Joseph Haynes Davis is a candidate to become elected as a judge on the 9th Judicial Circuit Court.
ORLANDO — As he conducts his campaign to be elected as a judge to the 9th Judicial Circuit Court, Joseph Haynes Davis
has been attending public events, greeting area residents, and starting a dialogue with them about his campaign.
He knows, however, that running for a judicial post is starkly different from seeking a legislative or congressional office. There are no hot-button economic or social issues to discuss, and Davis can’t even talk about cases that would come before him, according to the Judicial Code of Conduct.
But that doesn’t mean candidates for judicial offices don’t have issues to discuss with voters. As Davis noted, there are three in particular that he wants to emphasize: experience, integrity, and the role of the judiciary today.
“A judicial candidate can talk about the judiciary without talking about the things that will come before you,” he said. “I want to talk about the independence of the judiciary, and why that is a cornerstone of maintaining the public’s trust.”
He added, “I’m into making the judiciary, through this election, less mystifying to the public.” Continue reading
Willie David, president of the Florida Civil Rights Association, is calling on the Florida Legislature to pass new laws following the shooting in Ferguson, Missouri.
ORLANDO — Going beyond decrying the grand jury’s decision in Ferguson, Missouri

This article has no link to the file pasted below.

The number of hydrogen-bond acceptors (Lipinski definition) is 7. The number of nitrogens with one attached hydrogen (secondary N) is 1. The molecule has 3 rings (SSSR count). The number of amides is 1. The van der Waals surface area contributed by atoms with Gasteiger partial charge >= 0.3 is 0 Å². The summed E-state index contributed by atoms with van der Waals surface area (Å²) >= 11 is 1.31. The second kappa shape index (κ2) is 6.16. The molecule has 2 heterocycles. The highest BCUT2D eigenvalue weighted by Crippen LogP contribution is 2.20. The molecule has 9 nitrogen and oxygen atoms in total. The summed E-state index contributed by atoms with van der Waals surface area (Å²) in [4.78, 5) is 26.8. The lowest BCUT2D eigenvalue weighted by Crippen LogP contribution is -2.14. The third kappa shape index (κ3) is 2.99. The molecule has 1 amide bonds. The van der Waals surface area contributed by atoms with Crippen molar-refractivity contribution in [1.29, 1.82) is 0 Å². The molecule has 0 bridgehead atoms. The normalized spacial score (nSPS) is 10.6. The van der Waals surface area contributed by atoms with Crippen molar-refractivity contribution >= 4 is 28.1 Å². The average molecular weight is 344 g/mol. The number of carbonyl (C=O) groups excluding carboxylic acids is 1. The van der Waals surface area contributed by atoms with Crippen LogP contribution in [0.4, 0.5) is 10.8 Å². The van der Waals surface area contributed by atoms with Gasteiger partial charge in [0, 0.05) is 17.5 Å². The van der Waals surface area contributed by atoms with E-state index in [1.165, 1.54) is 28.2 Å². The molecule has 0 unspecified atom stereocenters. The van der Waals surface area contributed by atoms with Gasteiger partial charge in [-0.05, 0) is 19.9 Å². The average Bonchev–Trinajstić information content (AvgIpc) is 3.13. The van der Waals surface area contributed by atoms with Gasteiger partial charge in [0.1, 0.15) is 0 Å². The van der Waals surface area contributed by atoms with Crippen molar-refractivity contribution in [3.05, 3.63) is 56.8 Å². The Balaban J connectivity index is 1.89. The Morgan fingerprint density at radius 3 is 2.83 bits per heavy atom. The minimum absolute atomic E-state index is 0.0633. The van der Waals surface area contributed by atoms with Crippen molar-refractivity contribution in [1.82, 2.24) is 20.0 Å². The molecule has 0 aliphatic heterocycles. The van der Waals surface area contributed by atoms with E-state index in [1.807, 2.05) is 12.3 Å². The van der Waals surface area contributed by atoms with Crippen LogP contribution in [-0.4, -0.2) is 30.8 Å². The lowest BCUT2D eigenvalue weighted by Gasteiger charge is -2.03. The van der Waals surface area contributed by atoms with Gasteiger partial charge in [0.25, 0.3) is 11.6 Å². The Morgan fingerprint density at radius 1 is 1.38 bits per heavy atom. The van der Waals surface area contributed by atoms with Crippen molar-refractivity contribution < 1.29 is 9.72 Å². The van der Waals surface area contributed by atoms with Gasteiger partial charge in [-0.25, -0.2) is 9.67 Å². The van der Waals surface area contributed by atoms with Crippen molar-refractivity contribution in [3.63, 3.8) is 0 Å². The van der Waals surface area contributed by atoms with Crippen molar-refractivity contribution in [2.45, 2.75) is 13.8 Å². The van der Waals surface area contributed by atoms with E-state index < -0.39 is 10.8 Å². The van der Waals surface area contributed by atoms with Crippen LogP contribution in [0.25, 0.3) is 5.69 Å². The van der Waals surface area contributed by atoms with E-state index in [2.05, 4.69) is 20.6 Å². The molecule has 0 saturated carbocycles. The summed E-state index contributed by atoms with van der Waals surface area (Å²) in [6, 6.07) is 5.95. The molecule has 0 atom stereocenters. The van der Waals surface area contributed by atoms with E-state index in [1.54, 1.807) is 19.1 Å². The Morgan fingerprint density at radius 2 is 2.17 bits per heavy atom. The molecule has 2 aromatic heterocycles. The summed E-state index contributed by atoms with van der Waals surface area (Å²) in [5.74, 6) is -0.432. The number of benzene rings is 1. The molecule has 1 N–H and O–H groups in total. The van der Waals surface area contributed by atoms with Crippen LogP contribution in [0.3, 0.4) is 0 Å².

, the Florida Civil Rights Association
is calling for changes in Florida
law that would potentially prevent a similar tragedy from occurring in the Sunshine State.
On Friday, the association based in Orlando
issued a statement noting its “grave discerns” with the grand jury’s decision not to indict Ferguson Police Officer Darren Wilson in the shooting death of an unarmed black teenager. It sends a dangerous message to rogue law enforcement officers, said J. Willie David II, president of the association.
“The Florida Civil Rights Association believes that the result will embolden law enforcement to continue the acts of murder committed by them against young black men,” David said. “Ferguson prosecutors presented a case that belongs in the junkyard, not before a grand jury.”
He also called on the U.S. Department of Justice
to strongly consider filing federal charges. Continue reading
Ax the Tax founder Doug Guetzloe believes he was unfairly targeted by the federal government because of his involvement in anti-tax and Tea Party activities.
ORLANDO — If there’s one thing that never seems to change, Doug Guetzloe noted, it appears to be an insatiable appetite on the part of government leaders for tax hikes.
It’s the kind of situation, he said, that requires a loud and vocal grassroots response.
For those who wondered if he was still active in the political scene, Guetzloe said he very much wants to reassure anti-tax crusaders across the state that yes, he’s ready to lead a whole new series of fights on behalf of taxpayers.
“Not only am I back, but I’ve cranked up Ax The Tax
again,” he said.
At the same time, Guetzloe is trying to raise awareness of what he believes was as an aggressive effort to silence him through a politically-motivated trial. The reason he was away from the scene in 2013 was a 15-month sentence in federal prison. The case was The United States of America versus Douglas Guetzloe
, and in May 2012, a federal judge handed him the sentence on two misdemeanor tax filing charges. Continue reading